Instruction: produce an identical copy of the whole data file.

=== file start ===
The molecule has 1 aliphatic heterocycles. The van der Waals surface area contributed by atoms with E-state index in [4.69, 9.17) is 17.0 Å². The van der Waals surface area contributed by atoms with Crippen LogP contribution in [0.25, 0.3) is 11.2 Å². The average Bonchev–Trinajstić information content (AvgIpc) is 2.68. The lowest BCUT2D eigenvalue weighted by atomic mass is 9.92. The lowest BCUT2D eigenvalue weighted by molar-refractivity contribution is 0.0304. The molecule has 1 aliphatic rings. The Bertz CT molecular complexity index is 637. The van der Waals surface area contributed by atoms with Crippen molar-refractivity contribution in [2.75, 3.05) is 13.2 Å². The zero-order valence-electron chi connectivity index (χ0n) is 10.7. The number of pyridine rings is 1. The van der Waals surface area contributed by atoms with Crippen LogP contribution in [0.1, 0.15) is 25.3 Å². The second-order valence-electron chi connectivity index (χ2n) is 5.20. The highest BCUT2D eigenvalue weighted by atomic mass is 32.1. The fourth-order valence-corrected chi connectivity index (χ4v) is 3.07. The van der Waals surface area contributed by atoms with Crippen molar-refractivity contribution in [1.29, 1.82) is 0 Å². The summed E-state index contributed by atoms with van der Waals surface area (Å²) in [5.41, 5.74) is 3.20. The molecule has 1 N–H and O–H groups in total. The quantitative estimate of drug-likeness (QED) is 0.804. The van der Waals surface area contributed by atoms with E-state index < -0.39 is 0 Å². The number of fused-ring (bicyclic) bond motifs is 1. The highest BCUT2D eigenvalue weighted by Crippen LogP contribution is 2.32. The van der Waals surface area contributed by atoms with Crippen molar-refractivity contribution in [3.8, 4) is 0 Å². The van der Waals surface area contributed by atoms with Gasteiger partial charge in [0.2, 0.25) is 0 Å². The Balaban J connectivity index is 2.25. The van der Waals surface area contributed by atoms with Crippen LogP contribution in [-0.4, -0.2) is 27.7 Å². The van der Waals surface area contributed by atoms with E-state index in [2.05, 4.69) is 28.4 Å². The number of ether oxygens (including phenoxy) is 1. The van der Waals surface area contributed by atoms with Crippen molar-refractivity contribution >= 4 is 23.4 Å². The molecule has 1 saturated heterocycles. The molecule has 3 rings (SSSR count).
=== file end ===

The molecule has 1 aliphatic heterocycles. The van der Waals surface area contributed by atoms with E-state index in [4.69, 9.17) is 17.0 Å². The van der Waals surface area contributed by atoms with Crippen LogP contribution in [0.25, 0.3) is 11.2 Å². The average Bonchev–Trinajstić information content (AvgIpc) is 2.68. The lowest BCUT2D eigenvalue weighted by atomic mass is 9.92. The lowest BCUT2D eigenvalue weighted by molar-refractivity contribution is 0.0304. The molecule has 1 aliphatic rings. The Bertz CT molecular complexity index is 637. The van der Waals surface area contributed by atoms with Crippen molar-refractivity contribution in [2.75, 3.05) is 13.2 Å². The zero-order valence-electron chi connectivity index (χ0n) is 10.7. The number of pyridine rings is 1. The van der Waals surface area contributed by atoms with Crippen LogP contribution in [0.1, 0.15) is 25.3 Å². The second-order valence-electron chi connectivity index (χ2n) is 5.20. The highest BCUT2D eigenvalue weighted by atomic mass is 32.1. The fourth-order valence-corrected chi connectivity index (χ4v) is 3.07. The van der Waals surface area contributed by atoms with Crippen molar-refractivity contribution in [1.29, 1.82) is 0 Å². The summed E-state index contributed by atoms with van der Waals surface area (Å²) in [5.41, 5.74) is 3.20. The molecule has 1 N–H and O–H groups in total. The quantitative estimate of drug-likeness (QED) is 0.804. The van der Waals surface area contributed by atoms with E-state index < -0.39 is 0 Å². The number of fused-ring (bicyclic) bond motifs is 1. The highest BCUT2D eigenvalue weighted by Crippen LogP contribution is 2.32. The van der Waals surface area contributed by atoms with Crippen molar-refractivity contribution in [3.8, 4) is 0 Å². The van der Waals surface area contributed by atoms with Gasteiger partial charge in [0.2, 0.25) is 0 Å². The Balaban J connectivity index is 2.25. The van der Waals surface area contributed by atoms with Crippen LogP contribution in [-0.4, -0.2) is 27.7 Å². The van der Waals surface area contributed by atoms with E-state index in [2.05, 4.69) is 28.4 Å². The number of ether oxygens (including phenoxy) is 1. The van der Waals surface area contributed by atoms with Crippen molar-refractivity contribution >= 4 is 23.4 Å². The molecule has 1 saturated heterocycles. The molecule has 3 rings (SSSR count).